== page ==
Bill & Elsie’s Scholarship

Hazleton 1936-38

Hazleton 1936-38

Churchpics2Click here for the family page

Daniel Wilcox More 

1908 – 1971

was born in Weyburn, Saskatchewan (Assinaboina) in 1908 and following the death of his Father, moved to Salmon Arm around 1922 to live with his mother’s brother Will (an orchardist in the area).  He went to Normal School (now Camosun College) in Victoria  from 1925-26, returning to Salmon Arm to teach until 1930.  Hearing “the call to the ministry”  he came to Vancouver and Union College, and was ordained into the ministry in 1936.


Elsie Harriet More (née West) 

1907 – 1970

was born in England moving with her family to Canada in 1907 and graduated from John Oliver High School in 1924. She attended Vancouver Normal School, and taught grade one at Brighouse School in Richmond from 1928-1936.  After her marriage to Bill in 1936 she became a partner in his ministry.


The Ministries 


They moved to Hazelton after Bill’s ordination in 1936, and shortly after that to Kispiox, a nearby Indian Village where Bill was the minister at the Pearce Memorial church, and also taught at the local school.  In 1942, the family moved to a new Congregation in Ocean Falls, B.C. The family moved to Trail in 1947 and in 1954 moved to East Burnaby.  In both Trail and East Burnaby, their duties included construction of a new church building.

Upon graduation of their three children, Bill & Elsie moved to North Burnaby (Vancouver Heights United Church)  in 1960.

In 1965, upon the graduation of Donna, Arthur and Bruce from U.B.C, Bill and Elsie spent a year of study at Berkeley’s Pacific School of Religion, returning to the ministry in Aldergrove and subsequently Port Alberni until their deaths in 1970 and 1971.

All three children have had distinguished careers as teachers, Donna as a private piano teacher and both Arthur and Bruce as professors at U.B.C. and University of Victoria respectively.








Bill and Elsie’s First Nations Scholarship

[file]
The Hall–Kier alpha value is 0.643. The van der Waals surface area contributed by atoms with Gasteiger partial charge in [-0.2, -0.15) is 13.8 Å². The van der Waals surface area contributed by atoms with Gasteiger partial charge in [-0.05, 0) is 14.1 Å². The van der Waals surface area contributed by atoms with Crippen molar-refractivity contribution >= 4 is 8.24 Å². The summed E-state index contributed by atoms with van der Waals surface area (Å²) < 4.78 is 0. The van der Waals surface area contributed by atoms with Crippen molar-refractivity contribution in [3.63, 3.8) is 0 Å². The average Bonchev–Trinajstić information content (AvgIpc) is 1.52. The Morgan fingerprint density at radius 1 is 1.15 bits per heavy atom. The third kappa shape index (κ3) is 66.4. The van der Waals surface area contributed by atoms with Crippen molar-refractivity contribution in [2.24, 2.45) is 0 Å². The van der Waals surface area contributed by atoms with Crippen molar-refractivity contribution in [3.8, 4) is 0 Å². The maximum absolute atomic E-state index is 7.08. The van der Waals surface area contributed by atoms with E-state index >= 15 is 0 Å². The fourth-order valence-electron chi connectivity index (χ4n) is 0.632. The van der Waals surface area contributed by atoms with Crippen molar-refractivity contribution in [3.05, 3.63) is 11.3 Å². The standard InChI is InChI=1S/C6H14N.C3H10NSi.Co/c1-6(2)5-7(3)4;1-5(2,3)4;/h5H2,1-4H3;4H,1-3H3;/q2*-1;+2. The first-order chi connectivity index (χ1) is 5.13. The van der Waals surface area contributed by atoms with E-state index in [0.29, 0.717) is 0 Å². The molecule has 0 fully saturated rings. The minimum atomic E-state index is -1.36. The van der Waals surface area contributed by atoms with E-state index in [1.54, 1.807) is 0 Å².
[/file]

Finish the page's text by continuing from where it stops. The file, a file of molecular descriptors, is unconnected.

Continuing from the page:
Stained glass memorial dedicated to Bill and Elsie More – at “Ourplace” street shelter in Victoria, by artist and ourplace founder Alan Tysick.

The Bursary is intended for First Nations students enrolled in a recognized post secondary course of studies, who are experiencing financial need.  The deadline for applications is the end of October.  The award is for amounts up to $1000.  Preference is given to students who have already completed part of their program of studies and who may be unable to finish because of their financial situation.

The Bursary is administered through the Vancouver Foundation and the award is given through the awards office of the institution attended by the successful applicant.

There is not an application form for the Bursary.  Instead we ask applicants to write a letter which includes information on:

  •  personal background (including First Nations or tribal background)
  •  program of study (brief description, length of program, number of years completed)
  •  transcript of most recent marks
  •  budget, showing income and expenses, include any supporting documents
  •  letters of recommendation (personal and academic).

For further information contact Arthur More at [email protected] or by phone at 250 494 0307.

Mail the completed information to Arthur J. More, Ph.D., ECPS, University of BC, c/o 5611 Woods Avenue, Summerland, BC, V0H 1Z9.